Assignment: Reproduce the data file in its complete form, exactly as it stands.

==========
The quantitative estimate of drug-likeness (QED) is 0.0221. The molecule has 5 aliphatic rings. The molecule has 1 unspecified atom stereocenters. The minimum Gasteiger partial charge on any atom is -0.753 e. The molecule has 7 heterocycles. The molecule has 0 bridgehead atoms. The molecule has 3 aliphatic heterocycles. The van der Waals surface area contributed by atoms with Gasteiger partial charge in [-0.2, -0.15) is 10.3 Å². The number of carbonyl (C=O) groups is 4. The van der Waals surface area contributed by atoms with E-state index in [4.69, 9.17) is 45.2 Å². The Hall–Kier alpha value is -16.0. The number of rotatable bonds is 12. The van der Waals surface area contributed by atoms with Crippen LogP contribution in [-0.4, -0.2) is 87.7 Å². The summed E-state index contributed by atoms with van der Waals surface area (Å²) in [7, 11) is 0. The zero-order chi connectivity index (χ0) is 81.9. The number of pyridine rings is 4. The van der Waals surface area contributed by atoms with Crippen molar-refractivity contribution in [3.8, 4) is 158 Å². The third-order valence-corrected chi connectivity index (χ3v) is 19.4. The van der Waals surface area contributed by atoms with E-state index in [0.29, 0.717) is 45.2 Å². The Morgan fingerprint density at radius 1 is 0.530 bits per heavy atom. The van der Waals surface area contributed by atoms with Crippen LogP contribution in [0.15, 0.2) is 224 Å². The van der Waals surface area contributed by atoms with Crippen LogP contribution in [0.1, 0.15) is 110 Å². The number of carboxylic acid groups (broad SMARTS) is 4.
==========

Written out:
The quantitative estimate of drug-likeness (QED) is 0.0221. The molecule has 5 aliphatic rings. The molecule has 1 unspecified atom stereocenters. The minimum Gasteiger partial charge on any atom is -0.753 e. The molecule has 7 heterocycles. The molecule has 0 bridgehead atoms. The molecule has 3 aliphatic heterocycles. The van der Waals surface area contributed by atoms with Gasteiger partial charge in [-0.2, -0.15) is 10.3 Å². The number of carbonyl (C=O) groups is 4. The van der Waals surface area contributed by atoms with E-state index in [4.69, 9.17) is 45.2 Å². The Hall–Kier alpha value is -16.0. The number of rotatable bonds is 12. The van der Waals surface area contributed by atoms with Crippen LogP contribution in [-0.4, -0.2) is 87.7 Å². The summed E-state index contributed by atoms with van der Waals surface area (Å²) in [7, 11) is 0. The zero-order chi connectivity index (χ0) is 81.9. The number of pyridine rings is 4. The van der Waals surface area contributed by atoms with Crippen molar-refractivity contribution in [3.8, 4) is 158 Å². The third-order valence-corrected chi connectivity index (χ3v) is 19.4. The van der Waals surface area contributed by atoms with E-state index in [0.29, 0.717) is 45.2 Å². The Morgan fingerprint density at radius 1 is 0.530 bits per heavy atom. The van der Waals surface area contributed by atoms with Crippen LogP contribution in [0.15, 0.2) is 224 Å². The van der Waals surface area contributed by atoms with Crippen LogP contribution in [0.1, 0.15) is 110 Å². The number of carboxylic acid groups (broad SMARTS) is 4.